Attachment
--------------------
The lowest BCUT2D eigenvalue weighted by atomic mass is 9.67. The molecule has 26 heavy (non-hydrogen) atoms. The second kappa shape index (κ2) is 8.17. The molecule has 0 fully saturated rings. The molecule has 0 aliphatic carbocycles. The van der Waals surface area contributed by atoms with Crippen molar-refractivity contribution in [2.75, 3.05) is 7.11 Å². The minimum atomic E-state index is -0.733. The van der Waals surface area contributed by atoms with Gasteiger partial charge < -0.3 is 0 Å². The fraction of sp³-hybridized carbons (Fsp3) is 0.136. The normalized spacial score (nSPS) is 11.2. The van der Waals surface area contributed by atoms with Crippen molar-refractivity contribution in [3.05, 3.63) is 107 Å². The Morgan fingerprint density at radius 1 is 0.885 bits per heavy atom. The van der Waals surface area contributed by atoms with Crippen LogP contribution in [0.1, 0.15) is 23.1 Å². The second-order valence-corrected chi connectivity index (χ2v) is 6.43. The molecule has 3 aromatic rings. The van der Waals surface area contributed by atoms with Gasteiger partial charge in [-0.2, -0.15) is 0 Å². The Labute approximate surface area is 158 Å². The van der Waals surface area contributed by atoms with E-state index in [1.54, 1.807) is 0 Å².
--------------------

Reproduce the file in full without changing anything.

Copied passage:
The lowest BCUT2D eigenvalue weighted by atomic mass is 9.67. The molecule has 26 heavy (non-hydrogen) atoms. The second kappa shape index (κ2) is 8.17. The molecule has 0 fully saturated rings. The molecule has 0 aliphatic carbocycles. The van der Waals surface area contributed by atoms with Crippen molar-refractivity contribution in [2.75, 3.05) is 7.11 Å². The minimum atomic E-state index is -0.733. The van der Waals surface area contributed by atoms with Gasteiger partial charge < -0.3 is 0 Å². The fraction of sp³-hybridized carbons (Fsp3) is 0.136. The normalized spacial score (nSPS) is 11.2. The van der Waals surface area contributed by atoms with Crippen molar-refractivity contribution in [3.05, 3.63) is 107 Å². The Morgan fingerprint density at radius 1 is 0.885 bits per heavy atom. The van der Waals surface area contributed by atoms with Crippen LogP contribution in [0.1, 0.15) is 23.1 Å². The second-order valence-corrected chi connectivity index (χ2v) is 6.43. The molecule has 3 aromatic rings. The van der Waals surface area contributed by atoms with Gasteiger partial charge in [-0.2, -0.15) is 0 Å². The Labute approximate surface area is 158 Å². The van der Waals surface area contributed by atoms with E-state index in [1.54, 1.807) is 0 Å².